But against this well-funded machine, people have been speaking out and organizing to oppose this racist war on drugs. Organizations have emerged or taken the issue on. Individuals, including those who have been imprisoned or had their families destroyed by drug policies, have been speaking out and organizing. Slowly, their voices have helped turn the tide of public opinion so that, when the Sentencing Commission held its hearings last year, the majority of those 80,000 letters favored reform.
Amy Povah, whose story I recently described in an article for Truthout, is one of those voices. She is also one of the many people who had her life destroyed by the drug war. When Povah’s then-husband Charles “Sandy” Pofahl, a major ecstasy dealer, was arrested in Germany, he fingered her as part of a plea bargain with U.S. and German authorities. In 1989, Povah came home to the couple’s home in West Hollywood, California, to find federal authorities waiting for her. She was questioned and arrested. She refused to accept a plea bargain, which would require wearing a wire and implicating others, and went to trial. She lost and was sentenced to 24 years and four months in prison. Her husband, on the other hand, was sentenced to six years in a German prison; he served four years and three months.
Ten years later, in 1999, Glamour profiled Povah. The publicity became a cornerstone in her fight for presidential clemency. People from her Arkansas hometown, along with two state senators, took up her cause. “I wouldn’t have gotten that kind of support if it weren’t for the Glamour article,” she later reflected. Still, she spent another year in prison hoping for executive clemency.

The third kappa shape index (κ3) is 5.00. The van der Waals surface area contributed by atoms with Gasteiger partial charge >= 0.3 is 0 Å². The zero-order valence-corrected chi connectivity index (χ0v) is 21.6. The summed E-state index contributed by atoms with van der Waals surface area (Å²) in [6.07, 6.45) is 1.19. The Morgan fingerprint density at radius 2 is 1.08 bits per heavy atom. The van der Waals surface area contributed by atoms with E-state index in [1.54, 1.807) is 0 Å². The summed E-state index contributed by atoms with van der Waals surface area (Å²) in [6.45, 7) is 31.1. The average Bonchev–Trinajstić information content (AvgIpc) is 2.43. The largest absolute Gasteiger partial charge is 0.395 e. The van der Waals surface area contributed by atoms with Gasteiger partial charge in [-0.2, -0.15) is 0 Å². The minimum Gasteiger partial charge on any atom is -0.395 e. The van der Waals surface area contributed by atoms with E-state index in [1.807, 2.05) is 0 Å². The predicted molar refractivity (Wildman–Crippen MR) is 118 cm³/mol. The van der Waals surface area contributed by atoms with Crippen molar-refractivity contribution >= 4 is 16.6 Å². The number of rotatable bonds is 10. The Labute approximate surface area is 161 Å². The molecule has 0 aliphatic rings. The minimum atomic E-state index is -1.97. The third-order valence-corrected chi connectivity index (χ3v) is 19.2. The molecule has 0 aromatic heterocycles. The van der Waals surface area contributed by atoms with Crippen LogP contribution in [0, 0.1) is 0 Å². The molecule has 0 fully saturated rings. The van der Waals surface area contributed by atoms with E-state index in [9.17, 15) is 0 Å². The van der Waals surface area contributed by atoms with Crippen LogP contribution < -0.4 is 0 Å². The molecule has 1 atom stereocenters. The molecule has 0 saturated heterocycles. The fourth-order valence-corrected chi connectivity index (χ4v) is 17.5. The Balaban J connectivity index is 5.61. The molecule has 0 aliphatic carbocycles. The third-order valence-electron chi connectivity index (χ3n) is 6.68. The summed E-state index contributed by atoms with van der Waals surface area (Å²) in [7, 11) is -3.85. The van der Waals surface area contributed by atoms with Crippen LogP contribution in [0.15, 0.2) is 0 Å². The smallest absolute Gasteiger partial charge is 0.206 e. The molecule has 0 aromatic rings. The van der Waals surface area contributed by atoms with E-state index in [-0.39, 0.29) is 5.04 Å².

When she received clemency, she was beyond excited. But, at the same time, she remembered the moment being bittersweet, knowing that she was leaving behind many women with similar stories who hadn’t gotten lucky. As she waited to be released, she remembered that women walked up to the window in the room where she waited to say good-bye. “They were out of bounds,” she recounted, explaining that, in prison, people are only allowed to be in certain areas; being out of those areas is a violation of prison rules. But the women took the risk to say good-bye and express their joy. “They were all shouting and excited for me,” Povah recalled, “but at the same time, they’re all wondering, ‘Why you? Why not me? Did you do something that we should do?’”
Although she was eager to walk out of the prison and leave the nightmare behind her, Povah wanted her friends to come with her. “I made them a promise and told them, ‘I’m not going to forget you guys.’” And she didn’t. When she arrived at her parents’ house in Arkansas, she helped women with their paperwork, a continuation of what she’d been doing inside the prison. She also began compiling lists of names to send to President Clinton. “I felt like since I understood the process, I could repeat it and help these women,” she recalled. When Gore lost the election, Povah recalled feeling emotionally bankrupt. “I thought I had the recipe for getting people out of prison,” she said, a recipe that would be much less effective with Bush as president.